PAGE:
Nelly Bly was, by 1889, already rather famous in New York as not only a muckraking investigative journalist, an unusual enough occupation for a woman of her day, but a very good one. In particular she was well known for spending 10 days undercover as a patient in a womens mental asylum, and exposing the horrors of the treatment within, with resulting massive changes to the system. As a publicity stunt then, the newspaper she worked for sent her off on a round the world trip, attempting to replicate, or even better beat, the fictional trip of Phileas Fogg in the Jules Verne novel
Not wanting to be outdone, a rival newspaper, with a scant few hours notice, sent it's own lady journalist, Elizabeth Bisland--who far from being a muckraking investigative journalist, was the cultured and very private literary page editor, more accustomed to tea parties and literary salons than mental asylums--on a race with Bly, going the other way around the world.
The story is fascinating for so many reasons. Women journalists in 19th century New York? Travelling unaccompanied and unchaperoned around the entire world? Primarily on public transport no less?
And then there's Bly. Bisland I'd honestly never heard of, but the name Nellie Bly rang a bell. So did the image of her, although I didn't immediately recognise it as her: The checked coat and cap, the leather grip bag, and the blue dress, indeed, I recognised that, and now I know why.
This book is meticulously researched. In fact while reading it, I couldn't figure out why the page count varied by some 25% between different book sites. Turns out, because that's about how much of it is annotations, endnotes, and citations, and some sites were counting those and some weren't.
But it's definitely not dry, as you might expect from the list of citations. In fact it's highly engaging, if prone to little wanderings into side topics. Not only did I learn a lot about both Bly and Bisland, but I also learnt an enormous amount about coal mining in the appalachians, New York, journalism in general, lunatic asylums in the 1880s, the history of Ceylon, Jules Verne and his wife (I can't recall ever having read anything biographical about his wife before anywhere!), the Sikh police force in Hong Kong and... well you get the idea.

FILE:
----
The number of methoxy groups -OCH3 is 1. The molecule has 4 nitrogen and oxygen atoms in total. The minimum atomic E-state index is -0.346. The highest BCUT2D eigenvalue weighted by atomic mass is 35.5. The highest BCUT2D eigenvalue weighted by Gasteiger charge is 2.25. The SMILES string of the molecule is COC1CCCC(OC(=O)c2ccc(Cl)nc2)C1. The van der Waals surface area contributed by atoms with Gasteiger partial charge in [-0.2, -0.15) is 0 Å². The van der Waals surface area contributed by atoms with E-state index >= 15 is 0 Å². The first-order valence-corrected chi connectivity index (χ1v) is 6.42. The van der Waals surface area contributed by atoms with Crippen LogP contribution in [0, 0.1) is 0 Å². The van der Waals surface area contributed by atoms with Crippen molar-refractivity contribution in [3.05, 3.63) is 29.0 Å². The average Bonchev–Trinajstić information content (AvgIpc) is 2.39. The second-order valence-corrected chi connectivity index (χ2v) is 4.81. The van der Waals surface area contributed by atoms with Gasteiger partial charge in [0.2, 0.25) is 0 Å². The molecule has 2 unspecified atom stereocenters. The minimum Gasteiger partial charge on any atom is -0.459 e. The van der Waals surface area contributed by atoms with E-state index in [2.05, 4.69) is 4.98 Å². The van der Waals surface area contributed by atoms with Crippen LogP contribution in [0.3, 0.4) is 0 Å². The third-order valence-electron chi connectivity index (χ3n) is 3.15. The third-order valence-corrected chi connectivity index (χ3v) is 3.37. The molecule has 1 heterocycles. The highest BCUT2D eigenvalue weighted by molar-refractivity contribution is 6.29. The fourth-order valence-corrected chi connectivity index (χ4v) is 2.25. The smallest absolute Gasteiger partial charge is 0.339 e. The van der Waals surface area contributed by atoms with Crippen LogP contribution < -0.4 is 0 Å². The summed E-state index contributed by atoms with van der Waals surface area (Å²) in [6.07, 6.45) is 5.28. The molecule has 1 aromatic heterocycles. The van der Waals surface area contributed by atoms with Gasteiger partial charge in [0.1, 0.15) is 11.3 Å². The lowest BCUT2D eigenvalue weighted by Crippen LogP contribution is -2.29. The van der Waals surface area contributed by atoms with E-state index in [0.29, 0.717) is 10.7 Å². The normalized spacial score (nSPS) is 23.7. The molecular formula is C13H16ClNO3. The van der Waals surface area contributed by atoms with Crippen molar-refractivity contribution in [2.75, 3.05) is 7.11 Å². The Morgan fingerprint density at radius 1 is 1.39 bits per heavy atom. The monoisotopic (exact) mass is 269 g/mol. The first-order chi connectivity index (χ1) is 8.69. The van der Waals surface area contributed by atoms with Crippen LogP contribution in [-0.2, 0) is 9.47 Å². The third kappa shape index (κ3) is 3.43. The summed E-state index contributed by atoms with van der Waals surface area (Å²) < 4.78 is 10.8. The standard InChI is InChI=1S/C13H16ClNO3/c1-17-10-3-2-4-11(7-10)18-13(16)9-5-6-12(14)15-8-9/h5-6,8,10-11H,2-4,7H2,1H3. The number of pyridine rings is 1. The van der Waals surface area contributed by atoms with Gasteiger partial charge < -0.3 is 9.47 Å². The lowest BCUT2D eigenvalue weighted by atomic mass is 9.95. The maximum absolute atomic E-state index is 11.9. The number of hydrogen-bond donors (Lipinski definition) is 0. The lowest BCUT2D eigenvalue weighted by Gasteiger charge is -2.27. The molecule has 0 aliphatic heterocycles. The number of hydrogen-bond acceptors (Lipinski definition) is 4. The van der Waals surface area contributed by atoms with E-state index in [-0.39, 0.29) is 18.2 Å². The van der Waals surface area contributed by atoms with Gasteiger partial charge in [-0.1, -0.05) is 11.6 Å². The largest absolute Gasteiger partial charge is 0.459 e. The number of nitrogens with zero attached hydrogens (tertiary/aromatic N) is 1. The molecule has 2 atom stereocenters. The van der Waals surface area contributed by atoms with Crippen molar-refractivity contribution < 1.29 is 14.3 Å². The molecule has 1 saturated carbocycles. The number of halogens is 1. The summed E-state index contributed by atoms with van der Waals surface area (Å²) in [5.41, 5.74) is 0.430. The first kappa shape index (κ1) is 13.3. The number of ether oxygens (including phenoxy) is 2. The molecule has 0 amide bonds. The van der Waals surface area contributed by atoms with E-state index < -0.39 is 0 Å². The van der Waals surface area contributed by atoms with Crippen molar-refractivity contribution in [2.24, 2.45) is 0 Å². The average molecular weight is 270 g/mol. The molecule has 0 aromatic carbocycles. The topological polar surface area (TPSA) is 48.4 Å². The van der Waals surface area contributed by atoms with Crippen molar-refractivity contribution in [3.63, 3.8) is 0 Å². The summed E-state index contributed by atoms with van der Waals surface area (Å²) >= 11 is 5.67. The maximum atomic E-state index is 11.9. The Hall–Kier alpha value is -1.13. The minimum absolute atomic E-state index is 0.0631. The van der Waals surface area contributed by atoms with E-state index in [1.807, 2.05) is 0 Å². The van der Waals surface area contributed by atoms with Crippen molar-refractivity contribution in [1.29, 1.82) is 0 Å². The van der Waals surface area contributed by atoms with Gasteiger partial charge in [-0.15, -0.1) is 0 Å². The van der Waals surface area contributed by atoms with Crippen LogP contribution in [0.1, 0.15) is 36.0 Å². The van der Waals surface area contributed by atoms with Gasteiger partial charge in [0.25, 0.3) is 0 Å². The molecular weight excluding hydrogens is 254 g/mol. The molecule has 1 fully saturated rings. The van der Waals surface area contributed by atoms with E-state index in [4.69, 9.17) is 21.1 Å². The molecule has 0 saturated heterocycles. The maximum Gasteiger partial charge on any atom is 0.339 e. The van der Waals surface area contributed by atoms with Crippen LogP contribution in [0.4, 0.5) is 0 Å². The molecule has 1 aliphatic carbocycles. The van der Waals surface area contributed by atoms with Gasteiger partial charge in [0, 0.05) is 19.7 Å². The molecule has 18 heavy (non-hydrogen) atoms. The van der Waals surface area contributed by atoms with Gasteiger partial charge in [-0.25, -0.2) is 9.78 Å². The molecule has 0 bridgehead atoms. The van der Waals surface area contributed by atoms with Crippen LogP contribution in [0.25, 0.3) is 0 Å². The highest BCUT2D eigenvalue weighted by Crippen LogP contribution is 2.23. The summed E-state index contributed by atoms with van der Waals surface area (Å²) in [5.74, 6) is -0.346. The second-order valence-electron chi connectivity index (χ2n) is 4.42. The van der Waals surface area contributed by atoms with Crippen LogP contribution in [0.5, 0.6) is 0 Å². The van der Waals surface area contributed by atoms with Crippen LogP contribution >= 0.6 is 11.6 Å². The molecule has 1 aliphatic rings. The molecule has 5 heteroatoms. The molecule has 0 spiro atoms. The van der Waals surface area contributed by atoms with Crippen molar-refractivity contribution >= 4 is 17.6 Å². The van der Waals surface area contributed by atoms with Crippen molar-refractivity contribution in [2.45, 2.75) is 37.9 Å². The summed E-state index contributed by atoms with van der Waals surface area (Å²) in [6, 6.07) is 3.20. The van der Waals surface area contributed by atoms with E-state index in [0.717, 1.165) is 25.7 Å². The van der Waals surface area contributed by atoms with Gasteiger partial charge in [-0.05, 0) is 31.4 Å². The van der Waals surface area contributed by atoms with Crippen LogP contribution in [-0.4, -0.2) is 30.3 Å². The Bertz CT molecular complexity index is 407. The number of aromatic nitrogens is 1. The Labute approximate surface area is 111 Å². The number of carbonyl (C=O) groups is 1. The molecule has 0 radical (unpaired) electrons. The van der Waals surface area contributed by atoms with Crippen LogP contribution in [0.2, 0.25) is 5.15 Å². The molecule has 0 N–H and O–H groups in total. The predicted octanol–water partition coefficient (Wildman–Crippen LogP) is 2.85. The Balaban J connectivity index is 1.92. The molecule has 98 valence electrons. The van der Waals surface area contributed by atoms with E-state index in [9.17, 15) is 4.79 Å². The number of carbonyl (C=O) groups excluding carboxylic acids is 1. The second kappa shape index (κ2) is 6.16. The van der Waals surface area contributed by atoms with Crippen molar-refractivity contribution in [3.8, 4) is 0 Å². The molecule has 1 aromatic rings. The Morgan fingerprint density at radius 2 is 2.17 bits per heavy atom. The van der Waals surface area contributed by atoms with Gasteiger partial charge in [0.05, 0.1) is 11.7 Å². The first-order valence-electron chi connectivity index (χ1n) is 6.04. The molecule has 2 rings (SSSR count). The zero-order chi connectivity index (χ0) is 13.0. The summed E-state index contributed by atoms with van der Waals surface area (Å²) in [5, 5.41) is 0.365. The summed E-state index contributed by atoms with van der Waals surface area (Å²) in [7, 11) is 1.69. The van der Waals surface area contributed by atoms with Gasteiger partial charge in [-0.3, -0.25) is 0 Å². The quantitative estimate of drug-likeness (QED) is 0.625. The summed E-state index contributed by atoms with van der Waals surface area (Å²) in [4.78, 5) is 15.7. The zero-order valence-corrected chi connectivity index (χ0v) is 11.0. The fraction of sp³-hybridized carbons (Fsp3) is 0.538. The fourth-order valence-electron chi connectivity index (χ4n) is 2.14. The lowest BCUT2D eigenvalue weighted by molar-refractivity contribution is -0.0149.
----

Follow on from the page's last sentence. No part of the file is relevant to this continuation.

The journey itself, and the two women making it, were very much products of their time and society, as were their reactions to events and sights they encountered along the way. Along with the meanderings into peripheral topics, there is a tendency to switch to a very personal narrative point of view (".... she thought"), although the author is clear to point out, these are always based on personal letters and recollections written by the two women themselves.
Also interesting to me is the impression I came out of at the end of the book. At the beginning, Bly seemed to me a brash but brave go-getter, and Bisland a bit of a toff, only going on the trip at all under protest. By the end of it, I had rather a different impression: Bisland comes off as thoughtful and thoroughly interesting, and Bly as a bit of a self-aggrandizing huckster, with a story that changes minute by minute to suit the audience.
I'm pretty sure, if I met them in person, I would have got along with Nellie Bly rather better than Elizabeth Bisland, but reading about them now, a century later, I can't help myself but admire Bisland more.
Anyway,although the meandering style was a little unexpected in the beginning so I confess it took me some time to get past the first third or so. But once I did, I found it a thoroughly fascinating portrait of not just two rather remarkable women, but of a time and place that I personally didn't know a whole lot about.
Nellie Bly in her travelling outfit - she took only one dress on the entire trip, a fact that most (male) journalists found quite astonishing, that a woman could go on a journey of more than a week without a dozen trunks, let alone no trunks at all.
A rather cute Nellie Bly Doll from http://www.thetoyshoppe.com
Some more info:
Bisland herself, is not nearly as well represented, although both women wrote books about their journeys (and both of which I'm going to make an effort to find a copy of to compare them.)